TV presenter with Māori face tattoo hits back at cruel trolls.

The television host, who has a beautiful Māori face tattoo, elegantly addressed negative comments from a viewer and expressed her strong pride in her cultural heritage and identity.

Online discussions frequently arise about facial tattoos, as some people believe tattoos should only be on the body, while others appreciate their cultural importance.

Oriini Kaipara, aged 41, became a pioneer in the field of television presenting. She created history by joining New Zealand’s Newshub as a newsreader. Oriini became the first-ever primetime TV news bulletin presenter to proudly wear a moko kauae, a significant cultural symbol for Māori women.

The Māori people, who are the original Polynesian inhabitants of mainland New Zealand, consider moko kauae as significant representations of their heritage and identity. These tattoos on the face, traditionally placed on the lips and chins, represent a woman’s family ties, her role as a leader in her community, and acknowledge her ancestry, social standing, and abilities.

Despite the praise, David expressed his dissatisfaction with Kaipara’s moko kauae in an email to Newshub.

The Daily Mail reported that we strongly oppose the use of a Māori newsreader with a moku [moko] that looks offensive and aggressive. It’s not a good look. Additionally, she speaks in the Māori language, which we don’t understand. Please stop it immediately.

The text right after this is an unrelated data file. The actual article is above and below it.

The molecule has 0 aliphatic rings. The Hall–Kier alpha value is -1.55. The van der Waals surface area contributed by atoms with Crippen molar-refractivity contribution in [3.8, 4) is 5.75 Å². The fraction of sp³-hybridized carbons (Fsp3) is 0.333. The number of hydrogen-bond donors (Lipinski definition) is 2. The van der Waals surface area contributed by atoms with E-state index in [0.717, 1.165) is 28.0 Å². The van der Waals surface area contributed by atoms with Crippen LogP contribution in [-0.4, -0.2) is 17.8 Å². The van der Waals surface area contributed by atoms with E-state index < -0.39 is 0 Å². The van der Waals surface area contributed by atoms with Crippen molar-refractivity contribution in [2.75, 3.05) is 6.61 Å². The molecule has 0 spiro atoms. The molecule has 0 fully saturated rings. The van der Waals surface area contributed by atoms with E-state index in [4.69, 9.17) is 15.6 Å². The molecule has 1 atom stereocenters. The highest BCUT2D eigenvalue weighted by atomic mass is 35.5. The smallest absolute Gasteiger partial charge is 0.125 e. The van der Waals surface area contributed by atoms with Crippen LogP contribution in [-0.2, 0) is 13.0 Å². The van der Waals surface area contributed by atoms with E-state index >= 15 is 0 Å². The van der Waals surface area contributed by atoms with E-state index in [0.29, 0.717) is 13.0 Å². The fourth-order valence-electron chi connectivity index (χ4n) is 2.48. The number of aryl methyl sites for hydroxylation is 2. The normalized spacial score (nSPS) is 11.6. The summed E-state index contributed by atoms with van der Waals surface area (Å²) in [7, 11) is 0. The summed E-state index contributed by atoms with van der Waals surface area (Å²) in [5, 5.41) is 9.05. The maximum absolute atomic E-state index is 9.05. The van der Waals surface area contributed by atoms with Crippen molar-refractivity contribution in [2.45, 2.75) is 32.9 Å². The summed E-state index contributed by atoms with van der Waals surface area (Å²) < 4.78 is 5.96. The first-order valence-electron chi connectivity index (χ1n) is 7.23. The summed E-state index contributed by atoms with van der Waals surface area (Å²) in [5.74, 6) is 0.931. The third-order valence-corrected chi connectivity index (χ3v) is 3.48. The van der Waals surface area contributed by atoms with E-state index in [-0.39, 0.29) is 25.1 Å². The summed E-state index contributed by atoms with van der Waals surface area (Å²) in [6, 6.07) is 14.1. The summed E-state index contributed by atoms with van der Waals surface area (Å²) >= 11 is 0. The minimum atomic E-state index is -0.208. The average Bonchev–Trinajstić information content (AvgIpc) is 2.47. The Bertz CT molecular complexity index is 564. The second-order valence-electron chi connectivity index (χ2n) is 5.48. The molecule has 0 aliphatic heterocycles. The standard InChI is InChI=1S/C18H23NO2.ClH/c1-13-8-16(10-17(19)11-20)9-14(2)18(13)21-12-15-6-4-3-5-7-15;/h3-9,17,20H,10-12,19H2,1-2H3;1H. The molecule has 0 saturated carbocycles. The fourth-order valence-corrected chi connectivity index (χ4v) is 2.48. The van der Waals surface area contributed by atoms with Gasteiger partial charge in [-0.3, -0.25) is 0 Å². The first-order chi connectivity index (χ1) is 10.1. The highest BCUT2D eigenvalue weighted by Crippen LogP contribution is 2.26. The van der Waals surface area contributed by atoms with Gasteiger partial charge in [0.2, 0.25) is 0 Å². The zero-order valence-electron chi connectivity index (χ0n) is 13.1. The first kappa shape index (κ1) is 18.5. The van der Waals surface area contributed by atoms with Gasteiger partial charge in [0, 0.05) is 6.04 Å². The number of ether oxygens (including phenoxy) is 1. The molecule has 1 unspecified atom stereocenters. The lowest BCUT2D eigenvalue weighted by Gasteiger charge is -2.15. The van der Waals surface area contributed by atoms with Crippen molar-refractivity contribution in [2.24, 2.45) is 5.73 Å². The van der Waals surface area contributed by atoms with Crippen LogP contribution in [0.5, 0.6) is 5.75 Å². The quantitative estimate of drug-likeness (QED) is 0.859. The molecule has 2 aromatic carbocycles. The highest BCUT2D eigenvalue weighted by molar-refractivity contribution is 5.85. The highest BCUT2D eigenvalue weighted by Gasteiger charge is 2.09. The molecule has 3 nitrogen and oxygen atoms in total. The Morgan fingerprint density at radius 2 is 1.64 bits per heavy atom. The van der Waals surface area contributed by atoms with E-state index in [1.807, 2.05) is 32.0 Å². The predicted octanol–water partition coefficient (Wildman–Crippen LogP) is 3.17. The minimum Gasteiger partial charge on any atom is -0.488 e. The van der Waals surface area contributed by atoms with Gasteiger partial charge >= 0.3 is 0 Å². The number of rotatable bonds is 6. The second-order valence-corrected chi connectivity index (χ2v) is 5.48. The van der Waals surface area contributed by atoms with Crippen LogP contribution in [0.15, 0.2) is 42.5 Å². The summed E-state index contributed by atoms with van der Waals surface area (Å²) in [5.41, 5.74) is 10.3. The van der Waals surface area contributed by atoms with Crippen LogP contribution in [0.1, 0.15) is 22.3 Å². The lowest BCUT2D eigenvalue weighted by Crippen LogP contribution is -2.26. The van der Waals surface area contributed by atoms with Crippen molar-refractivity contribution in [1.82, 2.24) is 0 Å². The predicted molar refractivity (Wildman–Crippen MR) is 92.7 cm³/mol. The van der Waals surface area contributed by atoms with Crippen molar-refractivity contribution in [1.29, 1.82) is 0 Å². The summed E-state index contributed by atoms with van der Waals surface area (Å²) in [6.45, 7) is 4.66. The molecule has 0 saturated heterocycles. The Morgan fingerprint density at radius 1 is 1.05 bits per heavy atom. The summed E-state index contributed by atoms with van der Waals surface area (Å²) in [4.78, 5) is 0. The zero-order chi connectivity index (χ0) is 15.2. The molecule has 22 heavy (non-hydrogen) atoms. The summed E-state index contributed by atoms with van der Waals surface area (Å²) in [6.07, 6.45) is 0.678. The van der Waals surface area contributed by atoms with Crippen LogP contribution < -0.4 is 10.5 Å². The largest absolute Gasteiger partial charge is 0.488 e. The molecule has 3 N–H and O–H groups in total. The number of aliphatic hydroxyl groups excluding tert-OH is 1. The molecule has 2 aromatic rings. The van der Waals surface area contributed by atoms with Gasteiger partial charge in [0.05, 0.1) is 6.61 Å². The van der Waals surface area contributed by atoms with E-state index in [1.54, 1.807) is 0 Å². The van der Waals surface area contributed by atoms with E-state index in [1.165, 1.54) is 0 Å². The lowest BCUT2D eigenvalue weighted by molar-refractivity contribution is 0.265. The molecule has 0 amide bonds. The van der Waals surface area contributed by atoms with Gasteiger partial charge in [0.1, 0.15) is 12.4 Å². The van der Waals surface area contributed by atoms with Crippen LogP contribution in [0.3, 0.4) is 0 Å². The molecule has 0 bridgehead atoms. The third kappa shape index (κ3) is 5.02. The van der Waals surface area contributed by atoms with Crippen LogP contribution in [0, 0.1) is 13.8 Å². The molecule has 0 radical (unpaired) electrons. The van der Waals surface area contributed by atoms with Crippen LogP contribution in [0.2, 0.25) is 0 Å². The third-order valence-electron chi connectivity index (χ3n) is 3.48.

Despite David’s negative comments, Kaipara courageously confronted the problem directly. She shared screenshots of the messages on her Instagram story and responded with poise and respect.

She wrote on her Instagram story, “Today was the day I had enough. I finally responded, which is something I never do. I went against my own principles and clicked the send button.” This was accompanied by a screenshot of David’s message.

Kaipara also sent an email to David, stating that she couldn’t take his complaint seriously because “there is no violation of broadcast standards.”

She also emphasized correcting his spelling of moko, since David had mistakenly written “moku”.

In her email, Kaipara mentioned that your complaints seem to be based on your personal preferences regarding how people should appear on screen. She emphasized that Moko and those associated with them should not be subjected to discrimination, harassment, or prejudice as they are not threatening.

“We have no intention to cause harm or ill will, and we/I do not deserve to be treated with such disrespect,” she added. “Kindly refrain from further complaints and try to overcome your cultural ignorance and bias, as if you were living in the 1800s.”

Despite David’s harsh criticism, Kaipara quickly mentioned that she mostly receives positive comments and encounters very few mean trolls.

Kaipara emphasized the importance of having more Māori advocates in various sectors during an interview with the New Zealand Herald. She mentioned that her mere existence triggering some individuals highlights the necessity for increased representation.

Overall, Kaipara’s dignified reaction is a strong reminder of how cultural pride and resilience are crucial when dealing with challenges. She is motivating others to confidently embrace their identities and stand up against discrimination.

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